By Casey Froehlich, Intern
The accident at the Chernobyl Nuclear Power Plant on April 26, 1986, has come to be known as the worst of its kind in recorded history. As tragic as the event was, how often do we stop to consider how many young children were forced to struggle through such an adult situation, and, in many cases, forced to bury their childhoods with their homes? Although most children are eager to “grow up,” what happens when childhood is not shrugged off but ripped away?
Radiant Girl considers these questions, giving us the answers in Katya Dubko. In her native village Yanov, located in Vinnytska, Ukrain, Katya is captivated by her grandmother Vera’s magical stories of domovyks (house elves). Her playmates are the spirits of the forest and stream. She has a few friends in her village as well, and works hard at school. All this changes when she meets a boy in the woods with eyes too big and blue and hair that is too blonde. He is both more real, and more magical, than any of her imaginary woodland friends. When he warns her of a coming disaster she does her best to convince herself that her imagination is only acting up again, but somehow this feels different. Her worst fears are confirmed only days later when her life changes forever.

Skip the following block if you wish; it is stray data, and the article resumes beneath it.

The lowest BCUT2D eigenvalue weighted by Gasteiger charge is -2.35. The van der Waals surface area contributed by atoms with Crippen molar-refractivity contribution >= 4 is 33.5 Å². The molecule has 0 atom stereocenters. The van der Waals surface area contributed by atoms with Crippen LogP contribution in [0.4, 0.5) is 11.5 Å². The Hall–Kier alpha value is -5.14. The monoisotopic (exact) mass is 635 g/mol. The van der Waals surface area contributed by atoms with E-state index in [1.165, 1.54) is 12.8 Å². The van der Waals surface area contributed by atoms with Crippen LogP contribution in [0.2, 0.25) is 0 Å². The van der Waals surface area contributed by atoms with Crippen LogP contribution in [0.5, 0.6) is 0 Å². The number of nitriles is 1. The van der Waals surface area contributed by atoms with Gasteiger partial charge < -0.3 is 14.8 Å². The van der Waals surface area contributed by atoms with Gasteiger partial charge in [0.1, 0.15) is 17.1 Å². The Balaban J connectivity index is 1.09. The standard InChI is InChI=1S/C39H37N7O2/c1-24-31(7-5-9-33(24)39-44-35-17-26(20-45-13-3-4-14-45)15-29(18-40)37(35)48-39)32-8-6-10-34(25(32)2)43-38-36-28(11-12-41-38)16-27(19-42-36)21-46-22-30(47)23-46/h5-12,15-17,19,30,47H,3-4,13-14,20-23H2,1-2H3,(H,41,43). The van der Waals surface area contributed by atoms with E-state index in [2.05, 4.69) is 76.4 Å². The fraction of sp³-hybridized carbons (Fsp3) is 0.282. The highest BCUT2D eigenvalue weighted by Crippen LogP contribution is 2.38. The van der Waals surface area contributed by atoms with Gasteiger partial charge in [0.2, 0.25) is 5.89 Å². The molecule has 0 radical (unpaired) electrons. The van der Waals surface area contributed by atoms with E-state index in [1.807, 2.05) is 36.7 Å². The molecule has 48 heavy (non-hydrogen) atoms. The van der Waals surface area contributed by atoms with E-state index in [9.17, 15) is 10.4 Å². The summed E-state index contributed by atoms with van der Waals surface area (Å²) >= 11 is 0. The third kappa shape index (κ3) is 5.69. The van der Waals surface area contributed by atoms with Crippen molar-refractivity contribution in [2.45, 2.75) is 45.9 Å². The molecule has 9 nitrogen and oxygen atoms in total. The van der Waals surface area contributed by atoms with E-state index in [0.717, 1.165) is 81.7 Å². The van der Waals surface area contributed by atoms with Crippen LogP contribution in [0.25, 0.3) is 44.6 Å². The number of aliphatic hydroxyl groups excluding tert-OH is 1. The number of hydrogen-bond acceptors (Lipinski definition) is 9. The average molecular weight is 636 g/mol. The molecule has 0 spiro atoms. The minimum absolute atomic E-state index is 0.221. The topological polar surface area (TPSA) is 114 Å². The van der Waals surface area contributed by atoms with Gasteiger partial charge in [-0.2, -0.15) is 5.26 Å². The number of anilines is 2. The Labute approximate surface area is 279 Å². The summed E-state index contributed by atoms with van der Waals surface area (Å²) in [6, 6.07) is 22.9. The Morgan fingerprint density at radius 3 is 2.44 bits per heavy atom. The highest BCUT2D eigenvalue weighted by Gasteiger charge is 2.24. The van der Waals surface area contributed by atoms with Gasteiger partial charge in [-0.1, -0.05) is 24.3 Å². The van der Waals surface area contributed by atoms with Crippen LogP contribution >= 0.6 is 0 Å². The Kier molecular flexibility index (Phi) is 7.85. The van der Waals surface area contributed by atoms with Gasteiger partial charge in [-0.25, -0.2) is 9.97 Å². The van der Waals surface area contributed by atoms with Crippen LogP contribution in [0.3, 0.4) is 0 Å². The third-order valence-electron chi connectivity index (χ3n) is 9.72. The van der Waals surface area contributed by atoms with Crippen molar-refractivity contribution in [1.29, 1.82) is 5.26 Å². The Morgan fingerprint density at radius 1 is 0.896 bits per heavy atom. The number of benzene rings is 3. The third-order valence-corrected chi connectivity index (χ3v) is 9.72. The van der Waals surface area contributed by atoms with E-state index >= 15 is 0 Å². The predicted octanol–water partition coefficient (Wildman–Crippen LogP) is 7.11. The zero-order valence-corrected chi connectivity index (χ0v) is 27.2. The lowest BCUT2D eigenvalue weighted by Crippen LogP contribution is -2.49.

The story unpacks itself for the reader just like the matryoshka, or nesting doll, on its cover. Written in an easy to read style without dumbing anything down for its audience, Radiant Girl is best suited for children age nine to twelve while easily captivating young adults as well. It includes a handy glossary of both English and Russian terms that those unfamiliar with the Chernobyl Disaster or nuclear power will find more than helpful.
While this may seem like a dark topic for younger readers, keep in mind that not all history is pretty. Yet, just as Katya learned, that does not make it any less important. Being mindful of the past is imperative to creating a better future. The best place to start—informing those who will be creating that future.
Bright Sky Press
Where Texas Meets Books History.